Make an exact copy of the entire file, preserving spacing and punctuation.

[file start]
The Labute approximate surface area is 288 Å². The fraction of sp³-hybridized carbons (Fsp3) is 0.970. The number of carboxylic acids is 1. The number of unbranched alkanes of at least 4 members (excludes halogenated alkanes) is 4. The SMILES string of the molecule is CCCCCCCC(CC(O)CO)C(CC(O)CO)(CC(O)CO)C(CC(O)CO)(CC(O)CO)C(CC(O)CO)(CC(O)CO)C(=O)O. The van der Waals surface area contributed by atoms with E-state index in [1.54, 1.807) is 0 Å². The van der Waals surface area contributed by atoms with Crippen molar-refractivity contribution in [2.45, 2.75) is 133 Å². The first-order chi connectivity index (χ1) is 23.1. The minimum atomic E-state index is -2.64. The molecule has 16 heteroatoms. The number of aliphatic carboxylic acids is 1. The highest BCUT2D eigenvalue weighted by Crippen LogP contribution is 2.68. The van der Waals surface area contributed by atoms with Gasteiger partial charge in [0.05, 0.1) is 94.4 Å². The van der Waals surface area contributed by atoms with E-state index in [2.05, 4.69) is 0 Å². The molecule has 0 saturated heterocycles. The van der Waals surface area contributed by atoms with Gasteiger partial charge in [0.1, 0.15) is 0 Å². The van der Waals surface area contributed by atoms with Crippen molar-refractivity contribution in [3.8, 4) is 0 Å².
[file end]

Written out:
The Labute approximate surface area is 288 Å². The fraction of sp³-hybridized carbons (Fsp3) is 0.970. The number of carboxylic acids is 1. The number of unbranched alkanes of at least 4 members (excludes halogenated alkanes) is 4. The SMILES string of the molecule is CCCCCCCC(CC(O)CO)C(CC(O)CO)(CC(O)CO)C(CC(O)CO)(CC(O)CO)C(CC(O)CO)(CC(O)CO)C(=O)O. The van der Waals surface area contributed by atoms with E-state index in [1.54, 1.807) is 0 Å². The van der Waals surface area contributed by atoms with Crippen molar-refractivity contribution in [2.45, 2.75) is 133 Å². The first-order chi connectivity index (χ1) is 23.1. The minimum atomic E-state index is -2.64. The molecule has 16 heteroatoms. The number of aliphatic carboxylic acids is 1. The highest BCUT2D eigenvalue weighted by Crippen LogP contribution is 2.68. The van der Waals surface area contributed by atoms with Gasteiger partial charge in [0.05, 0.1) is 94.4 Å². The van der Waals surface area contributed by atoms with E-state index in [2.05, 4.69) is 0 Å². The molecule has 0 saturated heterocycles. The van der Waals surface area contributed by atoms with Gasteiger partial charge in [0.1, 0.15) is 0 Å². The van der Waals surface area contributed by atoms with Crippen molar-refractivity contribution in [3.8, 4) is 0 Å².